What does the research say on ketones in general?

Yet, research has suggested neuroprotective effects of C8 MCT, ketone bodies through the use of MCT oils. This has led to boosts in cognition in AD patients 32 33.

Thus, much interest surrounds the use of esters for neurological conditions. Yet, there has been little research to date. To conclude, the ability to increase ketones provides a utility that will be subject too much research.

What does the research say?

A recent case study showed improvements in an person with AD following ester use. They showed improvements in behaviour, cognition and performance. 34. The case study is here. This highlights the remarkable effect observed through an ester supplementation protocol.

Animal and human studies make this one area where future research looks promising. Keto diets, MCT oil and Esters all look like they will have some degree of benefit. But, there’s a need for a controlled trial to further assess the use of esters. With more research, it would not be surprising if this area became the main use for esters.

Do Ketone Esters Aid Weight Loss?

Some also suggest esters may be useful in supporting weight loss. With a recent paper showing reduced appetite following ingestion of an ester. 35. This would suggest consuming esters can reduce food consumption.

Saying this, the control in this study was a sugar. From this, we can only conclude that esters curb hunger over simple carbs. Thus, the question now is can esters curb hunger compared to other foods. And will this lead to changes in body mass?

Currently, there is not enough evidence to support using esters for weight loss. Thus this isn’t the most exciting area for using the Ester. Whether future research shows any role for Esters seems unlikely.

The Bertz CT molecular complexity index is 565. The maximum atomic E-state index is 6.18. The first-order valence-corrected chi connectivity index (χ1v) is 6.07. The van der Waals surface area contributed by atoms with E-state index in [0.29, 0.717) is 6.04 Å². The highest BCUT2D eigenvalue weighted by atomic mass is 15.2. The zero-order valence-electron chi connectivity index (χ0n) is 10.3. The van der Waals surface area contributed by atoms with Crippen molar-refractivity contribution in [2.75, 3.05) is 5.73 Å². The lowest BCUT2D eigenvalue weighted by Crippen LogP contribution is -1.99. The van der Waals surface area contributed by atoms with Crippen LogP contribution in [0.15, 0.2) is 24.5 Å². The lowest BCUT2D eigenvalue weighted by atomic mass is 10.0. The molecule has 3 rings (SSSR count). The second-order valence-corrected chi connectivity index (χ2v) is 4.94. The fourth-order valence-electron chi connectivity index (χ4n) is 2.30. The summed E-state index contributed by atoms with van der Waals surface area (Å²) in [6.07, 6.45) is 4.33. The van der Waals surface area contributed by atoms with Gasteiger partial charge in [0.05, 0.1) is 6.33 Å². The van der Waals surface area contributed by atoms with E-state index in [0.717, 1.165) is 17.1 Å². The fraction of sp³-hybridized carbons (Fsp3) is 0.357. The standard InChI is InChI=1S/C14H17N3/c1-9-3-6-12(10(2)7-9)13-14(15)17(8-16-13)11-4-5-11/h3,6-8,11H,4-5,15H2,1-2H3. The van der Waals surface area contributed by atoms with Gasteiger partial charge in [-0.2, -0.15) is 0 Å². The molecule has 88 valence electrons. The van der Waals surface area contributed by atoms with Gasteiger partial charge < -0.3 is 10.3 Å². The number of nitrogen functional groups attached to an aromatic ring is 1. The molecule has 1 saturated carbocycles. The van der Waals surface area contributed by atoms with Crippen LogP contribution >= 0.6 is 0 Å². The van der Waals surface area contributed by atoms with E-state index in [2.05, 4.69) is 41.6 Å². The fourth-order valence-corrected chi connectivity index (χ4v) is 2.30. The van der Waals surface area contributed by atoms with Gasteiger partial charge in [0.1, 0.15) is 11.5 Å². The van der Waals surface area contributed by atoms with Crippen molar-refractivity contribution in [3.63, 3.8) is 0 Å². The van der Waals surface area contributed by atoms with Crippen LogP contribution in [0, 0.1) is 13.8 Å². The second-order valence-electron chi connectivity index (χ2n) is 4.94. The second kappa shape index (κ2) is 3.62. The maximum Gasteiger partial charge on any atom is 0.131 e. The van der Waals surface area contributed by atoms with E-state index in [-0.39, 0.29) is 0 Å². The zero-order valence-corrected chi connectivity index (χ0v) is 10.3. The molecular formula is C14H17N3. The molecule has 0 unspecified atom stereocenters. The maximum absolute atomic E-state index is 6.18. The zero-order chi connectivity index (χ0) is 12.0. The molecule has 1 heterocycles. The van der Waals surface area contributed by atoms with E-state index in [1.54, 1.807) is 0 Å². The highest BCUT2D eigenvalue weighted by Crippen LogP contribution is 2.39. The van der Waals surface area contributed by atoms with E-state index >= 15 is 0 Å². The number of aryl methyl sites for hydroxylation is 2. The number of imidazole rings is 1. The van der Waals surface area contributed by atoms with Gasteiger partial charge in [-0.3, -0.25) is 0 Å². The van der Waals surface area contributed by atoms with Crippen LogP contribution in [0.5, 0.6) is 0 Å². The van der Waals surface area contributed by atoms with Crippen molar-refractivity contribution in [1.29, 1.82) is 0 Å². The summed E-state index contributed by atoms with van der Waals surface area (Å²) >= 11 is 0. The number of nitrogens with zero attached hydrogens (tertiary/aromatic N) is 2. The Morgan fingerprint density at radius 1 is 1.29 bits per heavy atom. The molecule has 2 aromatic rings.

Could Esters Increase Metabolism?

What is interesting in the area of weight loss, are changes in metabolic rate. Research has shown that ketones increase metabolic rate in rats. 36. This is as a result of increased adipose thermogenesis and occur from the uncoupling of proteins. There is rationale that this would boost metabolic rate.

But, these studies on Ketone Esters have used only rodents. They did show increased resting and total energy expenditure however 37.

Yet, whether this applies to humans and elicits an effect great enough to chenge body mass is unlikely.

Controlled trials testing changes in metabolism with Esters would help see if there is an impact. Thus, it is likely that any changes are too minor to represent a case for Ester use.

Where Can I Buy Ketone Esters?

Ketone Esters are not yet available in the UK. The reason is that they haven’t passed a safety test yet. This is in the same light as ketone salts, which we gave an overview of here.

Thus, you can only buy esters within the US on the respective websites. For more information check out their websites here:

Summary: The Takeaways

Much discussion around esters comes from theory and anecdote at present, rather than research.